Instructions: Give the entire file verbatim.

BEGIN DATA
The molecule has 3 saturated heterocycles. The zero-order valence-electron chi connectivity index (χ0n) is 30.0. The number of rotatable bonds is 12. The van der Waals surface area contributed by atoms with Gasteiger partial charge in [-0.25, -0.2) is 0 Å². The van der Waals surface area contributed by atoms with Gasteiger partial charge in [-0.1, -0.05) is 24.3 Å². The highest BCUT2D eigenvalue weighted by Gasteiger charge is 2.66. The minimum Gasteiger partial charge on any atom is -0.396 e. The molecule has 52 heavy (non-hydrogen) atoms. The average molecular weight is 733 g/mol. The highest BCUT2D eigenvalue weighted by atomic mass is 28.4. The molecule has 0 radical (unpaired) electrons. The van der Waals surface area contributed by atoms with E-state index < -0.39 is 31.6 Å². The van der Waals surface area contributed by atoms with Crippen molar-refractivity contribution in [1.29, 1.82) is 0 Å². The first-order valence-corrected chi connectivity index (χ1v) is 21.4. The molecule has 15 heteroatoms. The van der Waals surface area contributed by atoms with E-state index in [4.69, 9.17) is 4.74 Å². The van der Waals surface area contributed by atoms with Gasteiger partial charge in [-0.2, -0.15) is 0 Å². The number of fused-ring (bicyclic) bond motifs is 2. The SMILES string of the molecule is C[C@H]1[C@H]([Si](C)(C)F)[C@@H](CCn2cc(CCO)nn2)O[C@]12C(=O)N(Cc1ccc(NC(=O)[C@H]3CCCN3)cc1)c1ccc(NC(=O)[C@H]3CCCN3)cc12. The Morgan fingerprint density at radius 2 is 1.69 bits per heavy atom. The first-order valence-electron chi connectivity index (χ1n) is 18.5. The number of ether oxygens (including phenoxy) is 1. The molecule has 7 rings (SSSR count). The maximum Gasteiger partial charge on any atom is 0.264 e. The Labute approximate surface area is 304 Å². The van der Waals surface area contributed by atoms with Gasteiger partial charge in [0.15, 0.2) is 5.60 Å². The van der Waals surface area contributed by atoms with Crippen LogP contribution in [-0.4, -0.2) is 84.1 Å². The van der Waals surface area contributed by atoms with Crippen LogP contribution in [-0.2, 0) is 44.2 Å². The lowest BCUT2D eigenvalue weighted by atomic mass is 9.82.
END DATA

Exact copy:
The molecule has 3 saturated heterocycles. The zero-order valence-electron chi connectivity index (χ0n) is 30.0. The number of rotatable bonds is 12. The van der Waals surface area contributed by atoms with Gasteiger partial charge in [-0.25, -0.2) is 0 Å². The van der Waals surface area contributed by atoms with Gasteiger partial charge in [-0.1, -0.05) is 24.3 Å². The highest BCUT2D eigenvalue weighted by Gasteiger charge is 2.66. The minimum Gasteiger partial charge on any atom is -0.396 e. The molecule has 52 heavy (non-hydrogen) atoms. The average molecular weight is 733 g/mol. The highest BCUT2D eigenvalue weighted by atomic mass is 28.4. The molecule has 0 radical (unpaired) electrons. The van der Waals surface area contributed by atoms with E-state index < -0.39 is 31.6 Å². The van der Waals surface area contributed by atoms with Crippen molar-refractivity contribution in [1.29, 1.82) is 0 Å². The first-order valence-corrected chi connectivity index (χ1v) is 21.4. The molecule has 15 heteroatoms. The van der Waals surface area contributed by atoms with E-state index in [4.69, 9.17) is 4.74 Å². The van der Waals surface area contributed by atoms with Gasteiger partial charge in [-0.2, -0.15) is 0 Å². The number of fused-ring (bicyclic) bond motifs is 2. The SMILES string of the molecule is C[C@H]1[C@H]([Si](C)(C)F)[C@@H](CCn2cc(CCO)nn2)O[C@]12C(=O)N(Cc1ccc(NC(=O)[C@H]3CCCN3)cc1)c1ccc(NC(=O)[C@H]3CCCN3)cc12. The Morgan fingerprint density at radius 2 is 1.69 bits per heavy atom. The first-order valence-electron chi connectivity index (χ1n) is 18.5. The number of ether oxygens (including phenoxy) is 1. The molecule has 7 rings (SSSR count). The maximum Gasteiger partial charge on any atom is 0.264 e. The Labute approximate surface area is 304 Å². The van der Waals surface area contributed by atoms with Gasteiger partial charge in [0.15, 0.2) is 5.60 Å². The van der Waals surface area contributed by atoms with Crippen LogP contribution in [-0.4, -0.2) is 84.1 Å². The van der Waals surface area contributed by atoms with Crippen LogP contribution in [-0.2, 0) is 44.2 Å². The lowest BCUT2D eigenvalue weighted by atomic mass is 9.82.